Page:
I came across this report from Politico a few weeks ago, and it seemed to sum things up well. The House Agriculture Committee was debating the farm bill, and particularly Republicans’ efforts to decimate the Food Stamp program. Rep. Joe Baca (D-California) protested:
As a young father, Rep. Joe Baca had himself relied on food stamps, and during the House Agriculture Committee debate, the California Democrat emotionally invoked the Gospel of Jesus feeding hundreds from a few fish and loaves of bread. Rather than sympathy, this brought a sharp rebuke from Rep. Steve Southerland (R-Fla.). “Nowhere in Scripture did God give instruction to government over us as the individual,” said the Christian conservative. “Read it, sir. He was speaking to individuals not governments.”
I really think that in an important way this sums things up. Baca says that we have to feed the poor; Southerland attacks him, saying that this has nothing to do with what Jesus said, because Food Stamps are the government, not us.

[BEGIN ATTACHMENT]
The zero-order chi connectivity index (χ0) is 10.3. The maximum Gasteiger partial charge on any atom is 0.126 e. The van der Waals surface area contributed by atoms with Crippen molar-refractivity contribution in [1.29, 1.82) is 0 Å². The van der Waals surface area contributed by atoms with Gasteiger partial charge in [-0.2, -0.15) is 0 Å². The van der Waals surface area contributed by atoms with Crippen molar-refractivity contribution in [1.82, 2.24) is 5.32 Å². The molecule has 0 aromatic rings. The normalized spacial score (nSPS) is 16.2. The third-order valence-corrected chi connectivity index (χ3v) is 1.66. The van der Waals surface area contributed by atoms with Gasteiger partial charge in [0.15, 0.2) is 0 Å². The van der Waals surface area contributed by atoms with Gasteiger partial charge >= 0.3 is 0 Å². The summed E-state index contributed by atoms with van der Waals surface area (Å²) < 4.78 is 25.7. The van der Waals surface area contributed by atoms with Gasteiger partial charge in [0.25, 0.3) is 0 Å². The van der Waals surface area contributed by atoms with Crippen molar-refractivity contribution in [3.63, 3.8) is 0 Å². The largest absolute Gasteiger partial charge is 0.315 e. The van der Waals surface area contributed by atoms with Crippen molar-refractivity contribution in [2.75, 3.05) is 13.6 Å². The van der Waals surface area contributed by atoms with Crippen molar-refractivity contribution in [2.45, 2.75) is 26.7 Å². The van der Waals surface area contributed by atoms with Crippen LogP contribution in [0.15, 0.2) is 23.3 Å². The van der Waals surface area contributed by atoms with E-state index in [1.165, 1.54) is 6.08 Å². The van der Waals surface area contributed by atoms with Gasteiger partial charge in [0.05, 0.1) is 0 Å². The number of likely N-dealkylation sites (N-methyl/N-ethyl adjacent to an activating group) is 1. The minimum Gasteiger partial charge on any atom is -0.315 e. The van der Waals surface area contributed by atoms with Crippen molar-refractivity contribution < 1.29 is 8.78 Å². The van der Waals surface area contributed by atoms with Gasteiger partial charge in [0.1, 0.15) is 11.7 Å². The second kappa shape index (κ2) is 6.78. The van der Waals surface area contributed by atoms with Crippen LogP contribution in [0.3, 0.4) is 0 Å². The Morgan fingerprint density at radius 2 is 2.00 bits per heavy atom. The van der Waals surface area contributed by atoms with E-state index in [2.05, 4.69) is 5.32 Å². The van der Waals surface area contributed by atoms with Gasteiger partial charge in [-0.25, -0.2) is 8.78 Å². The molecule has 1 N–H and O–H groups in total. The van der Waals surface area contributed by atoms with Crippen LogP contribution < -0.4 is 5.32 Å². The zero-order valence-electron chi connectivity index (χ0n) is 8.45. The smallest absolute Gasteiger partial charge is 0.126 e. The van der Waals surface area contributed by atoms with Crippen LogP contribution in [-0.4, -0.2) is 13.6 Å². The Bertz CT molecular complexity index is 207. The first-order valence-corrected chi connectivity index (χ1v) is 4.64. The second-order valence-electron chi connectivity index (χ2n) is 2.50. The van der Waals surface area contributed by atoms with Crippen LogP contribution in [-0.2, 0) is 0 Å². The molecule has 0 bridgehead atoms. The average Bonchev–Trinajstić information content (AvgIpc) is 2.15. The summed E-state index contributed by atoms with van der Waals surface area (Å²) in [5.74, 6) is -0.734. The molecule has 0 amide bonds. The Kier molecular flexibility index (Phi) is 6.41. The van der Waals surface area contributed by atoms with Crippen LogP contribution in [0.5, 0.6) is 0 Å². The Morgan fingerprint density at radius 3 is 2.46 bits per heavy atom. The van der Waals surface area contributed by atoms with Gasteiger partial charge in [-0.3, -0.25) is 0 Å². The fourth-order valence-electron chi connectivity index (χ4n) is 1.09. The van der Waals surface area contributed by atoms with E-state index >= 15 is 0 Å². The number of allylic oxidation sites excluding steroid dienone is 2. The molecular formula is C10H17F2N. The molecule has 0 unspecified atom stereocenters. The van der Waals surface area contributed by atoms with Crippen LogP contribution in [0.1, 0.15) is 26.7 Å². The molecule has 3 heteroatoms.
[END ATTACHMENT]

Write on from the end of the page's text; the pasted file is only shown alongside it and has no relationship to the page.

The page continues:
For Democrats, government is the way that we as a people get together and figure out what “our ” priorities are. For Republicans, government isn’t an us: it is an it. It is some sort of amorphous, alien blob, out there. It has nothing to do with us: it simply controls us. We might make fun of Republicans saying that “the government should keep its hands off of my Medicare,” but it reflects something important about perceptions. If it is something we experience, then it isn’t the government, because the government is “out there.”
And as the Medicare example reveals, this is very much a sort of fundamental paradigm: inconvenient facts can be dismissed as outliers, or untrue, or even just ignored. This will take a lot of very patient, frustrating work to cure: after all, people believed in the Ptolemaic universe for centuries. And I’m not even sure that it is “curable” because it reflects a moral view, not a scientific one.